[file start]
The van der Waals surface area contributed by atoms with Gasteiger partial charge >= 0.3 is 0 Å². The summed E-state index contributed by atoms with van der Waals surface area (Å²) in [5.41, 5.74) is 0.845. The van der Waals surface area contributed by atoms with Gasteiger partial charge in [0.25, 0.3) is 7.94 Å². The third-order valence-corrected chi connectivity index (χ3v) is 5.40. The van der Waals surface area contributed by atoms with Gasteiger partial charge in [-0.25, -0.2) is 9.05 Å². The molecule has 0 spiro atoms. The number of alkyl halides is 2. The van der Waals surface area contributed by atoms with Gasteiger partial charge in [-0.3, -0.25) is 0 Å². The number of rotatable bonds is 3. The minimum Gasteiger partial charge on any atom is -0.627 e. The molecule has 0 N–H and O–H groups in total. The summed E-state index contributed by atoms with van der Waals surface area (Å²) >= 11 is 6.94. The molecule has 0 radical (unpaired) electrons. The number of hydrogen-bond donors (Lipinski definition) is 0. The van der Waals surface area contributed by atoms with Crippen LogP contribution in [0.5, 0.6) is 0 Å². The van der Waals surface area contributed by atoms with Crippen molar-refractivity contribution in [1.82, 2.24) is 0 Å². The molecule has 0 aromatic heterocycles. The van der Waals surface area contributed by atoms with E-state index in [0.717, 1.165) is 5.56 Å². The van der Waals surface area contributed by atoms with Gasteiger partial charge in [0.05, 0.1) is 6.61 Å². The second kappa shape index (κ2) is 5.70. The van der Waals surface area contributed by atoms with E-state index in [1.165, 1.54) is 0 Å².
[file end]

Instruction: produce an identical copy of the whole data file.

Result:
The van der Waals surface area contributed by atoms with Gasteiger partial charge >= 0.3 is 0 Å². The summed E-state index contributed by atoms with van der Waals surface area (Å²) in [5.41, 5.74) is 0.845. The van der Waals surface area contributed by atoms with Gasteiger partial charge in [0.25, 0.3) is 7.94 Å². The third-order valence-corrected chi connectivity index (χ3v) is 5.40. The van der Waals surface area contributed by atoms with Gasteiger partial charge in [-0.25, -0.2) is 9.05 Å². The molecule has 0 spiro atoms. The number of alkyl halides is 2. The van der Waals surface area contributed by atoms with Gasteiger partial charge in [-0.3, -0.25) is 0 Å². The number of rotatable bonds is 3. The minimum Gasteiger partial charge on any atom is -0.627 e. The molecule has 0 N–H and O–H groups in total. The summed E-state index contributed by atoms with van der Waals surface area (Å²) >= 11 is 6.94. The molecule has 0 radical (unpaired) electrons. The number of hydrogen-bond donors (Lipinski definition) is 0. The van der Waals surface area contributed by atoms with Crippen LogP contribution in [0.5, 0.6) is 0 Å². The van der Waals surface area contributed by atoms with Crippen molar-refractivity contribution in [1.82, 2.24) is 0 Å². The molecule has 0 aromatic heterocycles. The van der Waals surface area contributed by atoms with E-state index in [0.717, 1.165) is 5.56 Å². The van der Waals surface area contributed by atoms with Gasteiger partial charge in [0.05, 0.1) is 6.61 Å². The second kappa shape index (κ2) is 5.70. The van der Waals surface area contributed by atoms with E-state index in [1.165, 1.54) is 0 Å².